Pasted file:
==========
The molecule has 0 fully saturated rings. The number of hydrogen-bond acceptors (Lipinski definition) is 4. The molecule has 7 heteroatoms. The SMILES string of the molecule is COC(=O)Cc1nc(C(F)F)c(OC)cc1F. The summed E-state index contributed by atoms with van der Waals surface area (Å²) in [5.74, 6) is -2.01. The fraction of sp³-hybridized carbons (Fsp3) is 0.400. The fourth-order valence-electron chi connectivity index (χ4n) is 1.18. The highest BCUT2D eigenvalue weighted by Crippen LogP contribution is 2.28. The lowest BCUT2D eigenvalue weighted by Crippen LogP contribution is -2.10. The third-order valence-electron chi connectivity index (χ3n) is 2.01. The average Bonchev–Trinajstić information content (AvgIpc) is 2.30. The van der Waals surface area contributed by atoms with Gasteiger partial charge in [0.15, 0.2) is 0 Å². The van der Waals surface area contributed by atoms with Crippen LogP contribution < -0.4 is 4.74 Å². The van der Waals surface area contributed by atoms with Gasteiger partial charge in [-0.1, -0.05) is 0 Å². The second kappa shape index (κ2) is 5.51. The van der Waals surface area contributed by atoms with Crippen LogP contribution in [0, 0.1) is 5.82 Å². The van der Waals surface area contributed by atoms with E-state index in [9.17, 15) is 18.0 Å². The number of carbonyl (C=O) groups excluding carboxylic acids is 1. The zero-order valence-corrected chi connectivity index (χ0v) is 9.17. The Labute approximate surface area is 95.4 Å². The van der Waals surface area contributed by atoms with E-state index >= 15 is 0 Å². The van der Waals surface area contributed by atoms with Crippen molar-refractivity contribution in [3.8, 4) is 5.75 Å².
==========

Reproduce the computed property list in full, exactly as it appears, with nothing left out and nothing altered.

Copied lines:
The molecule has 0 fully saturated rings. The number of hydrogen-bond acceptors (Lipinski definition) is 4. The molecule has 7 heteroatoms. The SMILES string of the molecule is COC(=O)Cc1nc(C(F)F)c(OC)cc1F. The summed E-state index contributed by atoms with van der Waals surface area (Å²) in [5.74, 6) is -2.01. The fraction of sp³-hybridized carbons (Fsp3) is 0.400. The fourth-order valence-electron chi connectivity index (χ4n) is 1.18. The highest BCUT2D eigenvalue weighted by Crippen LogP contribution is 2.28. The lowest BCUT2D eigenvalue weighted by Crippen LogP contribution is -2.10. The third-order valence-electron chi connectivity index (χ3n) is 2.01. The average Bonchev–Trinajstić information content (AvgIpc) is 2.30. The van der Waals surface area contributed by atoms with Gasteiger partial charge in [0.15, 0.2) is 0 Å². The van der Waals surface area contributed by atoms with Crippen LogP contribution < -0.4 is 4.74 Å². The van der Waals surface area contributed by atoms with Gasteiger partial charge in [-0.1, -0.05) is 0 Å². The second kappa shape index (κ2) is 5.51. The van der Waals surface area contributed by atoms with Crippen LogP contribution in [0, 0.1) is 5.82 Å². The van der Waals surface area contributed by atoms with E-state index in [9.17, 15) is 18.0 Å². The number of carbonyl (C=O) groups excluding carboxylic acids is 1. The zero-order valence-corrected chi connectivity index (χ0v) is 9.17. The Labute approximate surface area is 95.4 Å². The van der Waals surface area contributed by atoms with E-state index >= 15 is 0 Å². The van der Waals surface area contributed by atoms with Crippen molar-refractivity contribution in [3.8, 4) is 5.75 Å².